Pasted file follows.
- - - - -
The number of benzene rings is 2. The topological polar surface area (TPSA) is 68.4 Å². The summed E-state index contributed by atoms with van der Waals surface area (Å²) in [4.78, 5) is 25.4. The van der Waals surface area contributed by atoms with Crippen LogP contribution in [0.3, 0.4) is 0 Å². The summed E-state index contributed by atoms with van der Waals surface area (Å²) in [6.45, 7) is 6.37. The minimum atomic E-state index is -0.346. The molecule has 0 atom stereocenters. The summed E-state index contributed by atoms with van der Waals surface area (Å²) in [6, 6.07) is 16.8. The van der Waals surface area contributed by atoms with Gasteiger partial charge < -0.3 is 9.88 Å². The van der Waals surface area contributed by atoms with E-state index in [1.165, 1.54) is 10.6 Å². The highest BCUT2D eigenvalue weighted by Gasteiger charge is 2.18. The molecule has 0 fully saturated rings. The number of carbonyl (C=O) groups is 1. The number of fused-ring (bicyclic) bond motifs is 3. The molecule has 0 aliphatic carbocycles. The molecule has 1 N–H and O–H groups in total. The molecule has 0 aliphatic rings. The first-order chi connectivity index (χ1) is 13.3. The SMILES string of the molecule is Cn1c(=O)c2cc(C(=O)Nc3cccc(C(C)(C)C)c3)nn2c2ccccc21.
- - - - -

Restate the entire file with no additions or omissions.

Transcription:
The number of benzene rings is 2. The topological polar surface area (TPSA) is 68.4 Å². The summed E-state index contributed by atoms with van der Waals surface area (Å²) in [4.78, 5) is 25.4. The van der Waals surface area contributed by atoms with Crippen LogP contribution in [0.3, 0.4) is 0 Å². The summed E-state index contributed by atoms with van der Waals surface area (Å²) in [6.45, 7) is 6.37. The minimum atomic E-state index is -0.346. The molecule has 0 atom stereocenters. The summed E-state index contributed by atoms with van der Waals surface area (Å²) in [6, 6.07) is 16.8. The van der Waals surface area contributed by atoms with Gasteiger partial charge < -0.3 is 9.88 Å². The van der Waals surface area contributed by atoms with E-state index in [1.165, 1.54) is 10.6 Å². The highest BCUT2D eigenvalue weighted by Gasteiger charge is 2.18. The molecule has 0 fully saturated rings. The number of carbonyl (C=O) groups is 1. The number of fused-ring (bicyclic) bond motifs is 3. The molecule has 0 aliphatic carbocycles. The molecule has 1 N–H and O–H groups in total. The molecule has 0 aliphatic rings. The first-order chi connectivity index (χ1) is 13.3. The SMILES string of the molecule is Cn1c(=O)c2cc(C(=O)Nc3cccc(C(C)(C)C)c3)nn2c2ccccc21.